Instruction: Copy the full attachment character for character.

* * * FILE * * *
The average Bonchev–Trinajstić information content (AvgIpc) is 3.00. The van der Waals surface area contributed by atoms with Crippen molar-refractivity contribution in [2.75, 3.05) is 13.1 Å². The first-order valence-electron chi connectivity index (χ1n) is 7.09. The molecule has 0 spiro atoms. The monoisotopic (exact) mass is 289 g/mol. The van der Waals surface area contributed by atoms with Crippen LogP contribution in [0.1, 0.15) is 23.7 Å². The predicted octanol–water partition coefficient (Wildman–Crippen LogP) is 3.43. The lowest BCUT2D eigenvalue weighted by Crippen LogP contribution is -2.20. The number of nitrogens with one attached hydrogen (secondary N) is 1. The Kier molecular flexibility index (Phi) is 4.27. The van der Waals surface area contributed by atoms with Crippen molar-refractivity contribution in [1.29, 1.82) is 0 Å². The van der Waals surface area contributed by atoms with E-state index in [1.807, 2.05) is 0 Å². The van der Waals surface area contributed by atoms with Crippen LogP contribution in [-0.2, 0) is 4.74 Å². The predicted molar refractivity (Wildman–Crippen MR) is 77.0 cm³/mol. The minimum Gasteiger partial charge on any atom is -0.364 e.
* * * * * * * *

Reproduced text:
The average Bonchev–Trinajstić information content (AvgIpc) is 3.00. The van der Waals surface area contributed by atoms with Crippen molar-refractivity contribution in [2.75, 3.05) is 13.1 Å². The first-order valence-electron chi connectivity index (χ1n) is 7.09. The molecule has 0 spiro atoms. The monoisotopic (exact) mass is 289 g/mol. The van der Waals surface area contributed by atoms with Crippen LogP contribution in [0.1, 0.15) is 23.7 Å². The predicted octanol–water partition coefficient (Wildman–Crippen LogP) is 3.43. The lowest BCUT2D eigenvalue weighted by Crippen LogP contribution is -2.20. The number of nitrogens with one attached hydrogen (secondary N) is 1. The Kier molecular flexibility index (Phi) is 4.27. The van der Waals surface area contributed by atoms with Crippen molar-refractivity contribution in [1.29, 1.82) is 0 Å². The van der Waals surface area contributed by atoms with E-state index in [1.807, 2.05) is 0 Å². The van der Waals surface area contributed by atoms with Crippen LogP contribution in [-0.2, 0) is 4.74 Å². The predicted molar refractivity (Wildman–Crippen MR) is 77.0 cm³/mol. The minimum Gasteiger partial charge on any atom is -0.364 e.